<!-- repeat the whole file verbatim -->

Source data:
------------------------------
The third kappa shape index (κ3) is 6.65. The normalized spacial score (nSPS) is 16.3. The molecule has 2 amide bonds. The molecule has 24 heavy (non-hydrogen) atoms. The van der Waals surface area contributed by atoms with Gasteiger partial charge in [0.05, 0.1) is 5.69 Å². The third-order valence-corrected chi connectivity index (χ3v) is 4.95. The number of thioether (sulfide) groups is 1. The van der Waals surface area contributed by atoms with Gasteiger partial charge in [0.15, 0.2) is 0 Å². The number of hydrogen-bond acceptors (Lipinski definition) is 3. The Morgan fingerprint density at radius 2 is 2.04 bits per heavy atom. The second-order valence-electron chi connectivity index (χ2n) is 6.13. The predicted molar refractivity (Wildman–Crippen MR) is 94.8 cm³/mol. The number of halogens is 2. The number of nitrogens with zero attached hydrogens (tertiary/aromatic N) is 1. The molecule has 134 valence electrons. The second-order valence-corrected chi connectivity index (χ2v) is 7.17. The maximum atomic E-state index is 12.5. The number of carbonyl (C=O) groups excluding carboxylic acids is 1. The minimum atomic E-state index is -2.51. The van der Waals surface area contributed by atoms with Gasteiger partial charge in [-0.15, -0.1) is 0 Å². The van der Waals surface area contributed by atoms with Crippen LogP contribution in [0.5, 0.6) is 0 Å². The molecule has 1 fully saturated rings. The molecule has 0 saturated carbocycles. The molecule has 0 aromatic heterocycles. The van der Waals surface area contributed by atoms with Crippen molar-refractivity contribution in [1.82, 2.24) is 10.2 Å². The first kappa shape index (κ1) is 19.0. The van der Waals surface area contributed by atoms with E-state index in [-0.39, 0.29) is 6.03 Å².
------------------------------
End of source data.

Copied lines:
The third kappa shape index (κ3) is 6.65. The normalized spacial score (nSPS) is 16.3. The molecule has 2 amide bonds. The molecule has 24 heavy (non-hydrogen) atoms. The van der Waals surface area contributed by atoms with Gasteiger partial charge in [0.05, 0.1) is 5.69 Å². The third-order valence-corrected chi connectivity index (χ3v) is 4.95. The number of thioether (sulfide) groups is 1. The van der Waals surface area contributed by atoms with Gasteiger partial charge in [0.15, 0.2) is 0 Å². The number of hydrogen-bond acceptors (Lipinski definition) is 3. The Morgan fingerprint density at radius 2 is 2.04 bits per heavy atom. The second-order valence-electron chi connectivity index (χ2n) is 6.13. The predicted molar refractivity (Wildman–Crippen MR) is 94.8 cm³/mol. The number of halogens is 2. The number of nitrogens with zero attached hydrogens (tertiary/aromatic N) is 1. The molecule has 134 valence electrons. The second-order valence-corrected chi connectivity index (χ2v) is 7.17. The maximum atomic E-state index is 12.5. The number of carbonyl (C=O) groups excluding carboxylic acids is 1. The minimum atomic E-state index is -2.51. The van der Waals surface area contributed by atoms with Gasteiger partial charge in [-0.15, -0.1) is 0 Å². The van der Waals surface area contributed by atoms with Crippen LogP contribution in [0.5, 0.6) is 0 Å². The molecule has 1 fully saturated rings. The molecule has 0 saturated carbocycles. The molecule has 0 aromatic heterocycles. The van der Waals surface area contributed by atoms with Crippen molar-refractivity contribution in [1.82, 2.24) is 10.2 Å². The first kappa shape index (κ1) is 19.0. The van der Waals surface area contributed by atoms with E-state index in [-0.39, 0.29) is 6.03 Å².